Walking through downtown Reykjavík on a November night is a little like being trapped in a snow globe that's packed away in the world's attic. The gray sky hangs low, dusting the houses in white soundproofing. The narrow streets, glazed by the orange glow of streetlamps, are invariably empty. In the 2000 film 101 Reykjavík, the film's narrator puts it this way: "Reykjavík is like some kind of Siberia in the winter. Even the ghosts are bored here."
It's also the best time of year to drop by. Not only is winter the cheapest time to get to this expensive Nordic nation, 101, the postal code and nickname of the capital city's oldest neighborhood, is at its best in its darkest and coldest moments, when its back alleys, mom-and-pop fishmongers and bite-size pubs tap into the charisma of one of Europe's most storied neighborhoods. Indeed, 101 has been the muse for a generation of artists that love to hate Iceland's six-month winters among them director Baltasar Kormákur, whose film 101 Reykjavík was based on Hallgrímur Helgason's 1996 novel of the same name.
101 Reykjavík is the story of Hlynur, a 30-year-old slacker who lives with his divorced mother in their cramped 101 apartment. She still buys him underwear; he smokes weed with her in the evenings. Eventually, Hlynur's mom comes out of the closet and takes a lover a free-spirited flamenco dancer whom Hlynur falls for, too. The story of their triangle unfolds against snow-covered streets and alternating cozy and claustrophobic interiors, in loving tribute both to the neighborhood and its seasonal ritual of drinking to excess. "Life is one week," Hlynur says as the film opens. "I drop dead every weekend."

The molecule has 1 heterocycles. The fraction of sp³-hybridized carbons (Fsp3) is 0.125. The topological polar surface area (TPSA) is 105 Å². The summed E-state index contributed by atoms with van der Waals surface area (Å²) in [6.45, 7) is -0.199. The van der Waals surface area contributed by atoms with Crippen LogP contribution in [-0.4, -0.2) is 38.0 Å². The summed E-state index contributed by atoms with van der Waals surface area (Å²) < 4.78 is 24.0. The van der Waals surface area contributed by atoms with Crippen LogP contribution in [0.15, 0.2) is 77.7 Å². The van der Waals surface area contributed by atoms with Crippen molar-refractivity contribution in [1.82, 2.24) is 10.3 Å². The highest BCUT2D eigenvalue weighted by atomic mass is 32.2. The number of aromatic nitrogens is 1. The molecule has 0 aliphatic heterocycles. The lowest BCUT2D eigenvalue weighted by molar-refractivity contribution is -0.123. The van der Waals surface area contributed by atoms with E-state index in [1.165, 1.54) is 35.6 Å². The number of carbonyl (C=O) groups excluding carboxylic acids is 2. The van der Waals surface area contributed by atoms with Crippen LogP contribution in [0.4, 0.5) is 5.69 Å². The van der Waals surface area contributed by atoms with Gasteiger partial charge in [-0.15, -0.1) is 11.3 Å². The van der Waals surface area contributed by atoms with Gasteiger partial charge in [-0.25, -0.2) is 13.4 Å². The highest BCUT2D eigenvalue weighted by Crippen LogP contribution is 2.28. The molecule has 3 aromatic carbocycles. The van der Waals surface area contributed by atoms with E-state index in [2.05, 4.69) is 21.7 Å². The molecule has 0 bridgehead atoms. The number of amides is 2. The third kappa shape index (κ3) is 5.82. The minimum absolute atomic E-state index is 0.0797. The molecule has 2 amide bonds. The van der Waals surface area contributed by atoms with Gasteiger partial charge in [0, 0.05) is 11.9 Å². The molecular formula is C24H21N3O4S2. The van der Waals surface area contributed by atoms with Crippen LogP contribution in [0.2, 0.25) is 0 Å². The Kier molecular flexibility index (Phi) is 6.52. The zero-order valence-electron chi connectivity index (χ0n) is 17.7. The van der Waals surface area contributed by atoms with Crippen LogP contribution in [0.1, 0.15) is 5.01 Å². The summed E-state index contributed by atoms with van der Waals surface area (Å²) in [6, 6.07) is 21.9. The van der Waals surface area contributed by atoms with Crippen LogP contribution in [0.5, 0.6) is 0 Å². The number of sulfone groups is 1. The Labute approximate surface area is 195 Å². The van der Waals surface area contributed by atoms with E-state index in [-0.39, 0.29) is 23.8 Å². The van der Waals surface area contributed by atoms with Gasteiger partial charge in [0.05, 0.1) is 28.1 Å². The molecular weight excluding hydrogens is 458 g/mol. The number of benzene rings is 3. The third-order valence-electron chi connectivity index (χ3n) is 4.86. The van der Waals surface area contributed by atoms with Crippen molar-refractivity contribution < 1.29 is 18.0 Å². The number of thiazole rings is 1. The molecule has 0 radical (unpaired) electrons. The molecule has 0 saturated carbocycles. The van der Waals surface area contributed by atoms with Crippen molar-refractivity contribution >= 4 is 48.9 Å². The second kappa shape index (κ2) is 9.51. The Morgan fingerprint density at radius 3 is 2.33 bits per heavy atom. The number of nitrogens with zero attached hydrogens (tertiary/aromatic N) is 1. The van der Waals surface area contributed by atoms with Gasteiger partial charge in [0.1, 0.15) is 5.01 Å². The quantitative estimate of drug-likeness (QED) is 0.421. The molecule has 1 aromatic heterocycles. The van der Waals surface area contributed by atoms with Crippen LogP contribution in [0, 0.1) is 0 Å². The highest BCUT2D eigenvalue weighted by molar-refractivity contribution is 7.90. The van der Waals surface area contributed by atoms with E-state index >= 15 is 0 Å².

In both celebrating and condemning the nihilistic flag flown by Reykjavík's listless postyouths, Kormákur managed to capture the city's brand of self-deprecating cool before it joined Björk as a cultural export. Today, you won't find too many Icelanders moaning so publicly about their dark, isolated lot in life. But you will find the spots where Hlynur and his friends live out their days of beer, cigarettes and one-night stands. Chief among them is Kaffibarinn, the pub at the fulcrum of the movie's social world, which still challenges its guests to hone the skill of keeping a full pint from spilling in a swaying crowd. By day, twentysomethings sporting hoodies and complicated haircuts tap away on laptops next to pots of muddy coffee. At night, they reconvene with beer and a DJ to fortify themselves against the 36F (2C) temperatures and get over Reykjavík's claustrophobia (it's a city of just 117,000). In November, days are roughly six hours long, which means Friday night starts early and goes very, very late.
If you manage to pull yourself out from under your duvet before sunrise at 10 a.m., you would do well to spend the dark hours of morning in one of the neighborhood's fantastic cafés, like the basement-level Grai Kotturinn (the Gray Cat) or Mokka, where the grease shadows of decades of visitors mark the old wood-paneled walls. If it's a weekend, stop by Kolaportid, the old flea market that also makes a cameo in 101, where merchants from outside the city go to gossip over coffee and doughnuts and sell their wares. There aren't a lot of places in the world where you can buy guillemot eggs, whale, vinyl records and old Icelandic textbooks under the same roof. By the time you're out, as the sun gets ready for its 3 p.m. retreat, head to Sundhöllin, the city's oldest and most beautiful bathing pool, where you can sit under the falling snow in an outdoor hot tub and think about whether you're going to do it all again that night.
After a few quiet days, 101 starts to feel a little less small and even Hlynur's so-called life starts to make a little more sense. "You don't move around much, do you?" Lola, the flamenco dancer, asks Hlynur one night as they're heading out to the bar. "You know, there is more to the universe than 101 Reykjavík." That is certainly true, but it's not a bad place to get lost in for a few dark days and a few cold nights.
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